English High Court rules GCHQ general warrants require sufficient specificity
A privacy rights group has succeeded in having part of a tribunal decision on the use of wide-ranging warrants by UK intelligence services quashed in its application for judicial review in an English court.
Privacy International sought review of a 2016 decision by the Investigatory Powers Tribunal, which did not defend the action. The Secretary of State for Foreign, Commonwealth and Development Affairs and GCHQ appeared as interested parties.
The application was heard in the High Court of Justice (Queen’s Bench Division) by Lord Justice Bean and Mrs Justice Farbey.
Under the Intelligence Services Act 1994, part of the stated function of GCHQ is to monitor or interfere with electromagnetic, acoustic, and other emissions and any equipment producing such emissions. This function is exercisable only in the interests of national security, the economic well-being of the United Kingdom, and the support of the prevention or detection of serious crime.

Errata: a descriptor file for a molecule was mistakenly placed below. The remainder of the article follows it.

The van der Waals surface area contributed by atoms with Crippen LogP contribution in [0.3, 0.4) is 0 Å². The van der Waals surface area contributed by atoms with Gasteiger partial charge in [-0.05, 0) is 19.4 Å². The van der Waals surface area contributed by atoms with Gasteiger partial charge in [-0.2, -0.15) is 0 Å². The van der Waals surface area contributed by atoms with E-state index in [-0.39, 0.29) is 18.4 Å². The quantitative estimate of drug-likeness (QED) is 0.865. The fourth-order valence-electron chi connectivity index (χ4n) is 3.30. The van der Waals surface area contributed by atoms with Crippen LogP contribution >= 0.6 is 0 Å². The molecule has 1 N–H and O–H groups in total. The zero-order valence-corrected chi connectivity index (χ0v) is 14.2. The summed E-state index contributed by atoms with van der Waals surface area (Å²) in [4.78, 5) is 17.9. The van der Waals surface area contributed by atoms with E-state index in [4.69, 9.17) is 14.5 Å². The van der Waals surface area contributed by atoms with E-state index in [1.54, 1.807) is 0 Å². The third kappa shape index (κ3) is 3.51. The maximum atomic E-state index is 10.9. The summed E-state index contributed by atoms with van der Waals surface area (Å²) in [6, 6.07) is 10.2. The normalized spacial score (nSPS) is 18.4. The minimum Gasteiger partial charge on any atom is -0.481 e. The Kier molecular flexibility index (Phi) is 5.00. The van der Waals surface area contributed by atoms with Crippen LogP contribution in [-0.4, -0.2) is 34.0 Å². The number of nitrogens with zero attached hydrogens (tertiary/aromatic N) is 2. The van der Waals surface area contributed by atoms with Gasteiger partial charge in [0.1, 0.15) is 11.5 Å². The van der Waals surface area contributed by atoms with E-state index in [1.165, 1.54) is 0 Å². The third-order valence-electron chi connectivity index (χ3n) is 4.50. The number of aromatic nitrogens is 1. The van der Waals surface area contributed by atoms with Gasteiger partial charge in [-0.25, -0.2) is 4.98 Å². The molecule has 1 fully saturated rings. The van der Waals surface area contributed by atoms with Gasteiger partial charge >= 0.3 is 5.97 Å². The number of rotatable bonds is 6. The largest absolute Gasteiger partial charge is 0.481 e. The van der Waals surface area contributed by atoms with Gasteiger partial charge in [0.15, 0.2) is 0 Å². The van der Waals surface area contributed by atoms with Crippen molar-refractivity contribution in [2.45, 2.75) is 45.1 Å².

The claimants challenged various aspects of the ways GCHQ was believed to make use of computer network exploitation (CNE), among them the use of so-called ‘thematic’ warrants, general warrants covering entire classes of persons, property, or conduct.
The Investigatory Powers Tribunal ruled that such a warrant was lawful if it was as specific as possible in relation to the property to be covered by the warrant, both to enable the Secretary of State to be satisfied as to legality, necessity, and proportionality and to assist those executing the warrant, so that the property to be covered is objectively ascertainable, and that it did not need be defined by reference to named or identified individuals.